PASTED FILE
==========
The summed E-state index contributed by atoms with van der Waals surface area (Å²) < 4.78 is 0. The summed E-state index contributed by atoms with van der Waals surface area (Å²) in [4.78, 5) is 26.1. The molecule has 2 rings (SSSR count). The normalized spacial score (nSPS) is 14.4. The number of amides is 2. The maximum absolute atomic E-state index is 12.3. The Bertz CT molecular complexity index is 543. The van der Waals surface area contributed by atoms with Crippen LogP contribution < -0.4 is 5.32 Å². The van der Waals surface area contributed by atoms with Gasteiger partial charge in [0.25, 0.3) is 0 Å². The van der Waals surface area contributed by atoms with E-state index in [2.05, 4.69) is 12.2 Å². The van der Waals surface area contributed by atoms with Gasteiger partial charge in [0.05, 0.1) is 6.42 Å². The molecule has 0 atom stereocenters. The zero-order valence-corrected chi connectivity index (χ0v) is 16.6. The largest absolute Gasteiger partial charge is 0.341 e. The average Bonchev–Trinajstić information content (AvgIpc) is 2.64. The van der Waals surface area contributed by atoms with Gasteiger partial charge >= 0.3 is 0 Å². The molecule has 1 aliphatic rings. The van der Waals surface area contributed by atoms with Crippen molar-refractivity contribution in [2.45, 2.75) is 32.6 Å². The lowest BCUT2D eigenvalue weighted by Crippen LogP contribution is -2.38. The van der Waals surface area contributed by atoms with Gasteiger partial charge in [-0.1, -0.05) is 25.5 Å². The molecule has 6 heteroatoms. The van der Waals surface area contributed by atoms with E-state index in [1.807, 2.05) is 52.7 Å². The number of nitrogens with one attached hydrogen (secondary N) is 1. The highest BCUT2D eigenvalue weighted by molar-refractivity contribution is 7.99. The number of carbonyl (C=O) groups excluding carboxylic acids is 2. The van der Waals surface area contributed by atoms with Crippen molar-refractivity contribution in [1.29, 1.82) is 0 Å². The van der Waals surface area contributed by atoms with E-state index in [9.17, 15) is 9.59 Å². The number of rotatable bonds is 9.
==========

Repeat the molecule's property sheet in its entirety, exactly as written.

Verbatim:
The summed E-state index contributed by atoms with van der Waals surface area (Å²) < 4.78 is 0. The summed E-state index contributed by atoms with van der Waals surface area (Å²) in [4.78, 5) is 26.1. The molecule has 2 rings (SSSR count). The normalized spacial score (nSPS) is 14.4. The number of amides is 2. The maximum absolute atomic E-state index is 12.3. The Bertz CT molecular complexity index is 543. The van der Waals surface area contributed by atoms with Crippen LogP contribution < -0.4 is 5.32 Å². The van der Waals surface area contributed by atoms with Gasteiger partial charge in [0.25, 0.3) is 0 Å². The van der Waals surface area contributed by atoms with E-state index in [2.05, 4.69) is 12.2 Å². The van der Waals surface area contributed by atoms with Gasteiger partial charge in [0.05, 0.1) is 6.42 Å². The molecule has 0 atom stereocenters. The zero-order valence-corrected chi connectivity index (χ0v) is 16.6. The largest absolute Gasteiger partial charge is 0.341 e. The average Bonchev–Trinajstić information content (AvgIpc) is 2.64. The van der Waals surface area contributed by atoms with Gasteiger partial charge >= 0.3 is 0 Å². The molecule has 1 aliphatic rings. The van der Waals surface area contributed by atoms with Crippen molar-refractivity contribution in [2.45, 2.75) is 32.6 Å². The lowest BCUT2D eigenvalue weighted by Crippen LogP contribution is -2.38. The van der Waals surface area contributed by atoms with Gasteiger partial charge in [-0.1, -0.05) is 25.5 Å². The molecule has 6 heteroatoms. The van der Waals surface area contributed by atoms with E-state index in [1.807, 2.05) is 52.7 Å². The number of nitrogens with one attached hydrogen (secondary N) is 1. The highest BCUT2D eigenvalue weighted by molar-refractivity contribution is 7.99. The number of carbonyl (C=O) groups excluding carboxylic acids is 2. The van der Waals surface area contributed by atoms with Crippen molar-refractivity contribution in [1.29, 1.82) is 0 Å². The van der Waals surface area contributed by atoms with E-state index in [9.17, 15) is 9.59 Å². The number of rotatable bonds is 9.